Unrecognized Academic Labor acknowledges that much of the work we do to sustain the academy remains without recognition. It demonstrates that it is not only published work that influences development and innovation in scholarship.
The book rethinks the ‘publish or perish’ system to show that good, unrecognized work is a vital part of scaffolding the growth of the academy, and individual academic careers. It takes openness and transparency as a blueprint to outline plans for not only producing, but reimagining key markers of academic life, such as dissertations without anxieties of influence; conferences without directors; journals without gatekeepers; large sample peer review; and teaching and learning beyond the university discourse.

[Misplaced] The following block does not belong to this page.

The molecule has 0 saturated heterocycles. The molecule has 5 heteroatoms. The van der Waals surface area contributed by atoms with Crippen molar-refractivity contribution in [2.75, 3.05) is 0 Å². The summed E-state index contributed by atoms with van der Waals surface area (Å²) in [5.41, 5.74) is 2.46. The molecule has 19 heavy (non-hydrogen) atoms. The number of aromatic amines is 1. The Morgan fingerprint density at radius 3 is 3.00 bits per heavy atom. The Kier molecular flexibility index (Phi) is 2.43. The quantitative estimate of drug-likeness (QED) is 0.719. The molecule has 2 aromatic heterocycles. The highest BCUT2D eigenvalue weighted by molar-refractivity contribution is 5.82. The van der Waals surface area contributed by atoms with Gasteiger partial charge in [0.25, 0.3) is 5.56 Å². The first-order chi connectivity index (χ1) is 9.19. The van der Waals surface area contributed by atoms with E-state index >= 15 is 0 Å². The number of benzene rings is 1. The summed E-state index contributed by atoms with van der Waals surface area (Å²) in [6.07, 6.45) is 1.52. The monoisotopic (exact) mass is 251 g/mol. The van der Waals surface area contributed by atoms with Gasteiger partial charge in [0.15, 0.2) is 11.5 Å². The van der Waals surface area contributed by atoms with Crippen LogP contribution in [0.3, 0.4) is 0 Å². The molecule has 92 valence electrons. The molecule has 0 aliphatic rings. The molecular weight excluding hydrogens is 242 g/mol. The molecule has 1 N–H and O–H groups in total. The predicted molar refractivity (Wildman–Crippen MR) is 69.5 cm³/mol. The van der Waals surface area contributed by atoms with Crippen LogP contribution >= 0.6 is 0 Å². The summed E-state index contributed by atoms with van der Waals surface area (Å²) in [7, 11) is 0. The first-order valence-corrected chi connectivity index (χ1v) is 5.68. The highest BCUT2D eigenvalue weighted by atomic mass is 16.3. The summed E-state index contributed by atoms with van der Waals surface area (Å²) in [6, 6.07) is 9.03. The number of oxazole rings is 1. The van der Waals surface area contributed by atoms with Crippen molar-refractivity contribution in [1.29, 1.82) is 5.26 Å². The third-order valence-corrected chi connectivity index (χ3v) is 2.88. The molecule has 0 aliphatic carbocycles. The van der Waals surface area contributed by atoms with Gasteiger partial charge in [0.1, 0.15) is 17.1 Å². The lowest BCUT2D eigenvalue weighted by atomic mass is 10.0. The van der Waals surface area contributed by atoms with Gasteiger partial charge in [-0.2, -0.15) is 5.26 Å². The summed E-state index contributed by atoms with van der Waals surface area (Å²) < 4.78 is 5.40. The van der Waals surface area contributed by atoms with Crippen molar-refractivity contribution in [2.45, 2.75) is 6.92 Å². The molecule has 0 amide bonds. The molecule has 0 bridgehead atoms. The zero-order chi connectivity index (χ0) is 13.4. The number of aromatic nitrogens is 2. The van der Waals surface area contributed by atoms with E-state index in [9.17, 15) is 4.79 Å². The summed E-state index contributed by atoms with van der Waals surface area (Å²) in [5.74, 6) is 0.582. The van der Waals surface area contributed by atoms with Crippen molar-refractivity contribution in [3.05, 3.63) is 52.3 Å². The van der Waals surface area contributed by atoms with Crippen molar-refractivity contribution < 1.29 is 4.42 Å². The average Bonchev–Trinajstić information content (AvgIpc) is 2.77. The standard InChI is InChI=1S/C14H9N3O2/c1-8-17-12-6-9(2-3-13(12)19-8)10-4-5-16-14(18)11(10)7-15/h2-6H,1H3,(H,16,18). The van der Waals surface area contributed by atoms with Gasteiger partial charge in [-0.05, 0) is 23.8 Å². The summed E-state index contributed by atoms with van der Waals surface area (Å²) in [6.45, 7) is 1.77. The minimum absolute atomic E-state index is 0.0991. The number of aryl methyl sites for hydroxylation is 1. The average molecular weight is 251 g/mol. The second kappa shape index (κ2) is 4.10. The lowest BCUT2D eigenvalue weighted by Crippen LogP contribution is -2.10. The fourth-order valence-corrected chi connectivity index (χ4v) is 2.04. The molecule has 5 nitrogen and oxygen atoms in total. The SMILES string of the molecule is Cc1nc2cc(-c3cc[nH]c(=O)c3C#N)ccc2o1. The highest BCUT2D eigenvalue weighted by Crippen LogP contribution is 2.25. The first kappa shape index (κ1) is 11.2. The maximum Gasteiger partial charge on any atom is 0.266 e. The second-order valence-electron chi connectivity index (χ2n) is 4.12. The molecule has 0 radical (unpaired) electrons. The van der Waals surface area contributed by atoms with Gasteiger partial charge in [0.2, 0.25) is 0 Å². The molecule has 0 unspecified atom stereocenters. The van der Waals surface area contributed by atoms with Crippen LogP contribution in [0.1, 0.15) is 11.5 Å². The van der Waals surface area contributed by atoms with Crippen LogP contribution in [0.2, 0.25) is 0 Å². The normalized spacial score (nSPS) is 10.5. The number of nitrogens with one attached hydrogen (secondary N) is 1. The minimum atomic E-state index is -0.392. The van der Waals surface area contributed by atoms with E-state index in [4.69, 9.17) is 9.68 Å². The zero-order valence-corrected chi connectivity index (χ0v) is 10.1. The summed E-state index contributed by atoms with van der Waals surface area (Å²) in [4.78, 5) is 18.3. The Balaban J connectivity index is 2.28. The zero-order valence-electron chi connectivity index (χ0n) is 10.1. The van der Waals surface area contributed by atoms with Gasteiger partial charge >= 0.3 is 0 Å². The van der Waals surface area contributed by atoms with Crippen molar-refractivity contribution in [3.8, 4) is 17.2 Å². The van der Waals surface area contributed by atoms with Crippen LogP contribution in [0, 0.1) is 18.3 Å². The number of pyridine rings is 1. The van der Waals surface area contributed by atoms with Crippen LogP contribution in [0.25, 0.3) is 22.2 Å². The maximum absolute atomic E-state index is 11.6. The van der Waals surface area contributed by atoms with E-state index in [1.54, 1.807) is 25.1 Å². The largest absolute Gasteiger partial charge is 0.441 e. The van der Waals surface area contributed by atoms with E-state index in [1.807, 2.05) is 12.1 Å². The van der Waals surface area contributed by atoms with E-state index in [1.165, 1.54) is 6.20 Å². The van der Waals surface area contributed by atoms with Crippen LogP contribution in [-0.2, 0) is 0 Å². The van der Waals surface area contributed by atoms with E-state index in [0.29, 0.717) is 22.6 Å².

A sustainable, community model of academic life should have belonged to each of us from the start. Author James Salvo shows us that ‘nothing will be lost when everything is given away. Thus, we ought to share fearlessly.’ This book is suitable for all graduate students and researchers in qualitative inquiry and across disciplines who seek a new model for the value of their work.
Table of Contents
Preface: Continuing Traditions. 1. Giving It Away from the Start 2. Dissertations 3. Conferences 4. Online Media, Social or Otherwise 5. Reviewing 6. Teaching. Works Cited
James M. Salvo is a lecturer in the College of Education at Wayne State University, USA.